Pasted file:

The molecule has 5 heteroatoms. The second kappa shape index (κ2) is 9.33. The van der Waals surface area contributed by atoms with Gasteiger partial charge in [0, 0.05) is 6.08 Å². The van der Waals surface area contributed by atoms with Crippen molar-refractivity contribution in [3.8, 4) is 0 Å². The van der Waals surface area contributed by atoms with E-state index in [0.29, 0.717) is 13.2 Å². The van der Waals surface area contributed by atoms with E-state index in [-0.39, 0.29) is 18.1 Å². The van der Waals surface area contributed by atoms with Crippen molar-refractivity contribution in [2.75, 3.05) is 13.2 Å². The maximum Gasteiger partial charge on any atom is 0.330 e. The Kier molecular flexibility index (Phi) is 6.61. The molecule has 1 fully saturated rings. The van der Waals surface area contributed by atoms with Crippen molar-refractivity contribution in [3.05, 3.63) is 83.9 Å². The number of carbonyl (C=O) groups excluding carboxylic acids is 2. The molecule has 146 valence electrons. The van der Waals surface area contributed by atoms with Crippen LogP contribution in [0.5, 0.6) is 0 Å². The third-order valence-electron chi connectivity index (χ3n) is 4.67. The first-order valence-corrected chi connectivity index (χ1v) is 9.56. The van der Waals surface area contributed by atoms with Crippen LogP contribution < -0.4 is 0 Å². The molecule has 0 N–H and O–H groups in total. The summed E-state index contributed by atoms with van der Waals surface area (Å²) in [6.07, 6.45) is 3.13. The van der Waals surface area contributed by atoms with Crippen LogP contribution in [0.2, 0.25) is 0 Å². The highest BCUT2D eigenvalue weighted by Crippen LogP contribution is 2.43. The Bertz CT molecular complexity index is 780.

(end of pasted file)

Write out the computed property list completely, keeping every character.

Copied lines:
The molecule has 5 heteroatoms. The second kappa shape index (κ2) is 9.33. The van der Waals surface area contributed by atoms with Gasteiger partial charge in [0, 0.05) is 6.08 Å². The van der Waals surface area contributed by atoms with Crippen molar-refractivity contribution in [3.8, 4) is 0 Å². The van der Waals surface area contributed by atoms with E-state index in [0.29, 0.717) is 13.2 Å². The van der Waals surface area contributed by atoms with E-state index in [-0.39, 0.29) is 18.1 Å². The van der Waals surface area contributed by atoms with Crippen molar-refractivity contribution in [2.75, 3.05) is 13.2 Å². The maximum Gasteiger partial charge on any atom is 0.330 e. The Kier molecular flexibility index (Phi) is 6.61. The molecule has 1 fully saturated rings. The van der Waals surface area contributed by atoms with Crippen molar-refractivity contribution in [3.05, 3.63) is 83.9 Å². The number of carbonyl (C=O) groups excluding carboxylic acids is 2. The molecule has 146 valence electrons. The van der Waals surface area contributed by atoms with Crippen LogP contribution in [0.5, 0.6) is 0 Å². The third-order valence-electron chi connectivity index (χ3n) is 4.67. The first-order valence-corrected chi connectivity index (χ1v) is 9.56. The van der Waals surface area contributed by atoms with Crippen LogP contribution < -0.4 is 0 Å². The molecule has 0 N–H and O–H groups in total. The summed E-state index contributed by atoms with van der Waals surface area (Å²) in [6.07, 6.45) is 3.13. The van der Waals surface area contributed by atoms with Crippen LogP contribution in [0.2, 0.25) is 0 Å². The highest BCUT2D eigenvalue weighted by Crippen LogP contribution is 2.43. The Bertz CT molecular complexity index is 780.